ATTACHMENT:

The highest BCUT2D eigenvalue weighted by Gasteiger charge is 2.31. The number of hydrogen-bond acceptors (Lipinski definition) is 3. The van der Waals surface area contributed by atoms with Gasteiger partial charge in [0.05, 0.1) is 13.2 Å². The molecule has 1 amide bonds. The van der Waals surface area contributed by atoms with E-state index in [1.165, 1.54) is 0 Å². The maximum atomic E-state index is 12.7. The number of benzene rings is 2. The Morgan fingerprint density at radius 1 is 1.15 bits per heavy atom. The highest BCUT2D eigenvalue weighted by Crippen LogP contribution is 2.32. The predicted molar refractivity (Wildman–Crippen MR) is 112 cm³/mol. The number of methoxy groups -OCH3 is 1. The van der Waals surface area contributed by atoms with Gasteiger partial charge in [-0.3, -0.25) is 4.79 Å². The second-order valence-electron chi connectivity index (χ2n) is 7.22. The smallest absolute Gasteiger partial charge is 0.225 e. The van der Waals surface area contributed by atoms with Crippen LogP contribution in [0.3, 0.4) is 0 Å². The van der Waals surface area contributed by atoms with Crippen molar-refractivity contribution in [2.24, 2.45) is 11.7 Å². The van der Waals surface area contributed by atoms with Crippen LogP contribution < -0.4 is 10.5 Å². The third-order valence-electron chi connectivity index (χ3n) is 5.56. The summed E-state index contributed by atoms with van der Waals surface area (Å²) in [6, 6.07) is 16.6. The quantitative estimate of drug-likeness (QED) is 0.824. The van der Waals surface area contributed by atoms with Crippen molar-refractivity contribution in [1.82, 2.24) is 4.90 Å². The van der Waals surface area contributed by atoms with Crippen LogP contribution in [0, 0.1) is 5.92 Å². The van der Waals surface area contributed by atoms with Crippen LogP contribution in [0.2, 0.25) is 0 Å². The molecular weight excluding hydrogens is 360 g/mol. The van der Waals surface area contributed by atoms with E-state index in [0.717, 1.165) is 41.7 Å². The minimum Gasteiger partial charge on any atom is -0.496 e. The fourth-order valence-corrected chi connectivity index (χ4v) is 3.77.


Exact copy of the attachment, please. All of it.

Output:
The highest BCUT2D eigenvalue weighted by Gasteiger charge is 2.31. The number of hydrogen-bond acceptors (Lipinski definition) is 3. The van der Waals surface area contributed by atoms with Gasteiger partial charge in [0.05, 0.1) is 13.2 Å². The molecule has 1 amide bonds. The van der Waals surface area contributed by atoms with E-state index in [1.165, 1.54) is 0 Å². The maximum atomic E-state index is 12.7. The number of benzene rings is 2. The Morgan fingerprint density at radius 1 is 1.15 bits per heavy atom. The highest BCUT2D eigenvalue weighted by Crippen LogP contribution is 2.32. The predicted molar refractivity (Wildman–Crippen MR) is 112 cm³/mol. The number of methoxy groups -OCH3 is 1. The van der Waals surface area contributed by atoms with Gasteiger partial charge in [-0.3, -0.25) is 4.79 Å². The second-order valence-electron chi connectivity index (χ2n) is 7.22. The smallest absolute Gasteiger partial charge is 0.225 e. The van der Waals surface area contributed by atoms with Crippen LogP contribution in [0.3, 0.4) is 0 Å². The van der Waals surface area contributed by atoms with Crippen molar-refractivity contribution in [2.24, 2.45) is 11.7 Å². The van der Waals surface area contributed by atoms with Crippen LogP contribution < -0.4 is 10.5 Å². The third-order valence-electron chi connectivity index (χ3n) is 5.56. The summed E-state index contributed by atoms with van der Waals surface area (Å²) in [6, 6.07) is 16.6. The quantitative estimate of drug-likeness (QED) is 0.824. The van der Waals surface area contributed by atoms with Crippen molar-refractivity contribution in [1.82, 2.24) is 4.90 Å². The van der Waals surface area contributed by atoms with Crippen LogP contribution in [0, 0.1) is 5.92 Å². The van der Waals surface area contributed by atoms with Crippen LogP contribution in [0.2, 0.25) is 0 Å². The molecular weight excluding hydrogens is 360 g/mol. The van der Waals surface area contributed by atoms with E-state index in [0.717, 1.165) is 41.7 Å². The minimum Gasteiger partial charge on any atom is -0.496 e. The fourth-order valence-corrected chi connectivity index (χ4v) is 3.77.